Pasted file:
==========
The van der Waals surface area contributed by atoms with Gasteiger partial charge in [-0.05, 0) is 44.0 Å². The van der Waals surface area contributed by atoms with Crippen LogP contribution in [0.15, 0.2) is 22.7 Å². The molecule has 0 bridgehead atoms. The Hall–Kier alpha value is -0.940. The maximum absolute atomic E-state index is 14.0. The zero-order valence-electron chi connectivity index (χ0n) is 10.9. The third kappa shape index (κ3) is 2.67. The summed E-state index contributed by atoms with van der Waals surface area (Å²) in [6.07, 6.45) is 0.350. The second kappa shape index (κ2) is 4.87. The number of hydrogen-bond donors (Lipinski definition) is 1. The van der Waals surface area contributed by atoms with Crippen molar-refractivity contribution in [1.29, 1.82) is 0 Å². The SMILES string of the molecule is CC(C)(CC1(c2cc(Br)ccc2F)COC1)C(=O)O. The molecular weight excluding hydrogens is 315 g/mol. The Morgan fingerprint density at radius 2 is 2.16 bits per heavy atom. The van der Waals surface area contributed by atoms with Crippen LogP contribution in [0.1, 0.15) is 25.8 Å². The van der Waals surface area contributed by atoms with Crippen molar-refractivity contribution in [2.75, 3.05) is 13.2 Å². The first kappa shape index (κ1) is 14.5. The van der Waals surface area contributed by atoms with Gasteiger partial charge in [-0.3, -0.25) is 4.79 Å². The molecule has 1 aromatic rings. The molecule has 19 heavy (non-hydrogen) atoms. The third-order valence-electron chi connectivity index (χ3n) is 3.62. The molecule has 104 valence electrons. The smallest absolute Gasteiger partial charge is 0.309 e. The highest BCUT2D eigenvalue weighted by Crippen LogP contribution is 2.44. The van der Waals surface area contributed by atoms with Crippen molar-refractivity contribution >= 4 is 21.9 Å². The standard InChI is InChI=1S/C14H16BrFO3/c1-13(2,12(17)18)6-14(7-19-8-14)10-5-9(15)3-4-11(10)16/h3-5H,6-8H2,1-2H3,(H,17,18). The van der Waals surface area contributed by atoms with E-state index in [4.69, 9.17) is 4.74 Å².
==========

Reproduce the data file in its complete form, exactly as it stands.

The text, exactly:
The van der Waals surface area contributed by atoms with Gasteiger partial charge in [-0.05, 0) is 44.0 Å². The van der Waals surface area contributed by atoms with Crippen LogP contribution in [0.15, 0.2) is 22.7 Å². The molecule has 0 bridgehead atoms. The Hall–Kier alpha value is -0.940. The maximum absolute atomic E-state index is 14.0. The zero-order valence-electron chi connectivity index (χ0n) is 10.9. The third kappa shape index (κ3) is 2.67. The summed E-state index contributed by atoms with van der Waals surface area (Å²) in [6.07, 6.45) is 0.350. The second kappa shape index (κ2) is 4.87. The number of hydrogen-bond donors (Lipinski definition) is 1. The van der Waals surface area contributed by atoms with Crippen molar-refractivity contribution in [1.29, 1.82) is 0 Å². The SMILES string of the molecule is CC(C)(CC1(c2cc(Br)ccc2F)COC1)C(=O)O. The molecular weight excluding hydrogens is 315 g/mol. The Morgan fingerprint density at radius 2 is 2.16 bits per heavy atom. The van der Waals surface area contributed by atoms with Crippen LogP contribution in [0.1, 0.15) is 25.8 Å². The van der Waals surface area contributed by atoms with Crippen molar-refractivity contribution in [2.75, 3.05) is 13.2 Å². The first kappa shape index (κ1) is 14.5. The van der Waals surface area contributed by atoms with Gasteiger partial charge in [-0.3, -0.25) is 4.79 Å². The molecule has 1 aromatic rings. The molecule has 19 heavy (non-hydrogen) atoms. The third-order valence-electron chi connectivity index (χ3n) is 3.62. The molecule has 104 valence electrons. The smallest absolute Gasteiger partial charge is 0.309 e. The highest BCUT2D eigenvalue weighted by Crippen LogP contribution is 2.44. The van der Waals surface area contributed by atoms with Crippen molar-refractivity contribution >= 4 is 21.9 Å². The standard InChI is InChI=1S/C14H16BrFO3/c1-13(2,12(17)18)6-14(7-19-8-14)10-5-9(15)3-4-11(10)16/h3-5H,6-8H2,1-2H3,(H,17,18). The van der Waals surface area contributed by atoms with E-state index in [4.69, 9.17) is 4.74 Å².